We can nuance this picture if we focus on container ports; they are not everything but they are responsible for shipping 70-75 per cent of the value of international sea-borne trade. In terms of the volumes handled by ports in which they had an interest (in 2018) the state-owned China Overseas Shipping Company (COSCO) was the largest container port owner in the world with interests in ports responsible for 13.5% of container traffic in 2018 and China Merchant Ports (CMP) was seventh, adding an additional 4.4%. Together they had interests in 75 terminals throughout the world, although 45 were in China itself.
It is in the nature of port operators to build posts abroad. Let us look at the European end of operations. Europe is responsible for about 20 per cent of sea-borne trade but its largest container port operator is the Netherlands-based A.P. Möller (APM) which has a stake in some 60 terminals but managed only a fourth place in the world ranking, with interests in ports responsible for 10.0% of global container throughput. Mapping the ports shows a striking contrast in the geographical spread compared with COSCO/CMP.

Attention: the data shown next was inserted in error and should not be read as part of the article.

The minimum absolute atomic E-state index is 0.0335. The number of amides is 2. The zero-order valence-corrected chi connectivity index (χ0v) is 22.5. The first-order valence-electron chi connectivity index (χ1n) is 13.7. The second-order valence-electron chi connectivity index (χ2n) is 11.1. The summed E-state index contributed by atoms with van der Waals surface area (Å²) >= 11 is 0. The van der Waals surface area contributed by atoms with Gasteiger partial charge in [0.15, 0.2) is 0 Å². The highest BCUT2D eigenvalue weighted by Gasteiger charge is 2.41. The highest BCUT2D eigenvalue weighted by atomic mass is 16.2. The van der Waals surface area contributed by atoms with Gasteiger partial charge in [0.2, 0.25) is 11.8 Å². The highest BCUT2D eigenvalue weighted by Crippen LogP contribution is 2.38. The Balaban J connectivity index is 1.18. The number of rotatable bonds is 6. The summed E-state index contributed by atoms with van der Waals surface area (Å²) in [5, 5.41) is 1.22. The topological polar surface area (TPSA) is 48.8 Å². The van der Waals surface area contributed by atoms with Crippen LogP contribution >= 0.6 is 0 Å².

Counting ports and speculating on their ‘strategic’ or naval potential is one thing, but for the economic impact implicit in their ownership, we have to account, first, for their annual throughput and, second, for the share of the port operator in that output. This is called the ‘equity adjusted throughput’. If we make these adjustments, the relative size of China diminishes, and it declines still further if we remove the share in the total of port activity in China itself. Under that last calculation, COSCO’s world ranking slumps to fifth position